“Towns change; they grow or diminish, but hometowns remain as we left them.”

My house was cold this morning, down to 62˚, despite the closed windows and doors. Fall is that time of year when outside is warmer than inside. I turned on the heat to warm the house. I have no guilt.

Today’s a pretty day with a blue sky and an abundance of sunlight. The breeze is ever so slight.

Yesterday I did nothing constructive despite my list. I finished my book then watched bad movies. They buoyed my spirit. A couple of times I even rooted for the creature.

CNN and MSNBC were part of my day, but I can’t take them any more. There are hundreds of commercials during each break. What’s worse is they are repeated several times during the day. I would never buy Car Shield.

Henry is upstairs napping. He has been there an hour or so, but he does come downstairs when I let him know his coffee is ready.

When I was growing up, my town was small. Uptown, as we called the square, was filled with stores. I loved to window shop. I’d walk my bike along the sidewalk. The aroma of bread baking wafted from Hank’s Bakery. I remember so well the inside of Hank’s. They had old glass display cases filled with cupcakes and cookies. A massive bolt of string was attached to the wall above a table with a stack of white boxes. The string was red and white. I liked to watch the ladies who worked there grab the end of the string and expertly tie it a couple of times around the filled bakery boxes before they finished with a bow on top. Just down from Hank’s was the fish market. It had a weird smell, not quite fishy but rather a combination of smells, a wrinkle your nose type smell. In the warmer months, the firemen sat outside the bay doors of the fire station. I remember the chairs were wooden and had arms. I always stopped to say hello. The police station was part of the fire station complex. I never stopped there.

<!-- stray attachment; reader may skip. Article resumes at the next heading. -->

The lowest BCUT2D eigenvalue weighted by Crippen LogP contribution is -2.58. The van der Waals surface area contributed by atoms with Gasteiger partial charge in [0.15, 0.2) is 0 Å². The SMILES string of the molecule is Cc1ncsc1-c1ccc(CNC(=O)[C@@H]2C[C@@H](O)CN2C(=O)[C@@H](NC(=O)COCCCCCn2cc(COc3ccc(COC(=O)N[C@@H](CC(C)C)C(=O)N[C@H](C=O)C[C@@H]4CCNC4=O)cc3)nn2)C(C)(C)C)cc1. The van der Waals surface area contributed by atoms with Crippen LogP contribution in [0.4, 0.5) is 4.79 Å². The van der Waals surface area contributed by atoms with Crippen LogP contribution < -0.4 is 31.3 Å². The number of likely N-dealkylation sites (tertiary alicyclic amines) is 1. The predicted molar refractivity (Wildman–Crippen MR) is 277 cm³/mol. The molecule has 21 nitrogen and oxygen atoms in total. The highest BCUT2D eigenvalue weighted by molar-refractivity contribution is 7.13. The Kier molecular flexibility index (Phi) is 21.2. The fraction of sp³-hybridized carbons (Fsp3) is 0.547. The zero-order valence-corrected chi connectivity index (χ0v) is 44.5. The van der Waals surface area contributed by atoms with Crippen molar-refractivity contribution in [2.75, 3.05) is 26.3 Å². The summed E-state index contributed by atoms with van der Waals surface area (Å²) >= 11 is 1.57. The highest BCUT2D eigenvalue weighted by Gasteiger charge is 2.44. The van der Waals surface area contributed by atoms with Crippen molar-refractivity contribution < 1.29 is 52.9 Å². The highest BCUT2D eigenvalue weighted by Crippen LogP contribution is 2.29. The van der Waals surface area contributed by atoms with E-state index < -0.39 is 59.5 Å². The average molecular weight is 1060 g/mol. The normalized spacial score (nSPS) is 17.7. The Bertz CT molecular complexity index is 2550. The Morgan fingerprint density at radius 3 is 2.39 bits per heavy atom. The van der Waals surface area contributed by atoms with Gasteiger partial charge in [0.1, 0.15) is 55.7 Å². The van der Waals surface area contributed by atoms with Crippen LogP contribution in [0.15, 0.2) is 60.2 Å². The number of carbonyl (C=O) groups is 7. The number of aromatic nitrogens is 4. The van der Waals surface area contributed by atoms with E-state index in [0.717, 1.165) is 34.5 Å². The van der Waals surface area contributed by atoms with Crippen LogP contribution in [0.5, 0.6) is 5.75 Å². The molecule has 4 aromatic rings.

The town hall is an old brick building just beyond the fire station. It has an auditorium. That’s where we made the record album with Guy Lombardo, and that’s where the church fair was always held when I was in grammar school. The last time I was in the town hall was in 1969 when I registered for an absentee ballot before leaving for Ghana. I remember it was cooler inside than it was outside, and it was like a warren of little offices behind closed doors with glazed windows.

I need another cup of coffee, and I suspect Henry would like another taste. He is definitely my dog.

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6 Comments on ““Towns change; they grow or diminish, but hometowns remain as we left them.””

  1. Christer. Says:

    It has been pouring down here all day but from now on we’ll only get showers they say 🙂 Last time we had a shower it lasted all day 🙂 🙂

    In my old home town each district was built like a mlittle twon so we all had our own town square. Our had a couple of smaller stores, a bakery, a library and a super market. The closest neighborhood however had a butcher and a fish market, quite a long distance from the town square.

    Nothing much is left now days though. Last time I was there the super market had become a furniture stor, the bakery is still there though and so was the library. Now days everyone drives to huge stores outside the city but I do miss all those tiny stores we had.

    Have a great day!


    • katry Says:

      Hi Christer,
      I envy you your rain. The last time we had any it lasted maybe 5 minutes. On the weather tonight rain wasn’t mentioned but the cold was. It will get down to the 40’s by Thursday. On goes my heat again.